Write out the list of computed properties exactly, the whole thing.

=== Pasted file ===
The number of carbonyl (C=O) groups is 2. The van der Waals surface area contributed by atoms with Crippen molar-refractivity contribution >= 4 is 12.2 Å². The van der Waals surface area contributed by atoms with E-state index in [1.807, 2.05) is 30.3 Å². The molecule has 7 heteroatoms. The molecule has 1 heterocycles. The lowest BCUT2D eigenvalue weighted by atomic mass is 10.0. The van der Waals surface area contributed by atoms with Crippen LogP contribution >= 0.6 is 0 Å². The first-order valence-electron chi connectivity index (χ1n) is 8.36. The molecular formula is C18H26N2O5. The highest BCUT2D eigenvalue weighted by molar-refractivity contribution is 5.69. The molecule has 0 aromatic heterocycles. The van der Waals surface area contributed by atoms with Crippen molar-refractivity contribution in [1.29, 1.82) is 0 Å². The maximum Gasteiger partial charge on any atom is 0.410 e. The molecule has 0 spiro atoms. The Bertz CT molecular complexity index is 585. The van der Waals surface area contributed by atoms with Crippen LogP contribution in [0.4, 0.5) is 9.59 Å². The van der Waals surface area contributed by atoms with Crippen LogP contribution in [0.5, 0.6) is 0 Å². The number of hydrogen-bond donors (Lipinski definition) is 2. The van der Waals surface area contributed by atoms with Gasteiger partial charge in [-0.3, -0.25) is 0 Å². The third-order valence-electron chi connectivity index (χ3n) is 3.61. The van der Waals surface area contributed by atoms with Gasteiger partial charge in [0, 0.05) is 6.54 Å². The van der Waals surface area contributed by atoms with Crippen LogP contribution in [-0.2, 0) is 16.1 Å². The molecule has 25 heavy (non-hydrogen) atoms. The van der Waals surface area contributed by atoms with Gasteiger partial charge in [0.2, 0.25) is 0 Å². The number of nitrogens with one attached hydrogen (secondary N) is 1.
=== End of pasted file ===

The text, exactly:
The number of carbonyl (C=O) groups is 2. The van der Waals surface area contributed by atoms with Crippen molar-refractivity contribution >= 4 is 12.2 Å². The van der Waals surface area contributed by atoms with E-state index in [1.807, 2.05) is 30.3 Å². The molecule has 7 heteroatoms. The molecule has 1 heterocycles. The lowest BCUT2D eigenvalue weighted by atomic mass is 10.0. The van der Waals surface area contributed by atoms with Crippen LogP contribution >= 0.6 is 0 Å². The first-order valence-electron chi connectivity index (χ1n) is 8.36. The molecular formula is C18H26N2O5. The highest BCUT2D eigenvalue weighted by molar-refractivity contribution is 5.69. The molecule has 0 aromatic heterocycles. The van der Waals surface area contributed by atoms with Crippen molar-refractivity contribution in [1.29, 1.82) is 0 Å². The maximum Gasteiger partial charge on any atom is 0.410 e. The molecule has 0 spiro atoms. The Bertz CT molecular complexity index is 585. The van der Waals surface area contributed by atoms with Crippen LogP contribution in [0.4, 0.5) is 9.59 Å². The van der Waals surface area contributed by atoms with Crippen LogP contribution in [0.5, 0.6) is 0 Å². The number of hydrogen-bond donors (Lipinski definition) is 2. The van der Waals surface area contributed by atoms with Gasteiger partial charge in [-0.3, -0.25) is 0 Å². The third-order valence-electron chi connectivity index (χ3n) is 3.61. The van der Waals surface area contributed by atoms with Gasteiger partial charge in [0, 0.05) is 6.54 Å². The van der Waals surface area contributed by atoms with Crippen LogP contribution in [-0.2, 0) is 16.1 Å². The molecule has 25 heavy (non-hydrogen) atoms. The van der Waals surface area contributed by atoms with Gasteiger partial charge in [0.2, 0.25) is 0 Å². The number of nitrogens with one attached hydrogen (secondary N) is 1.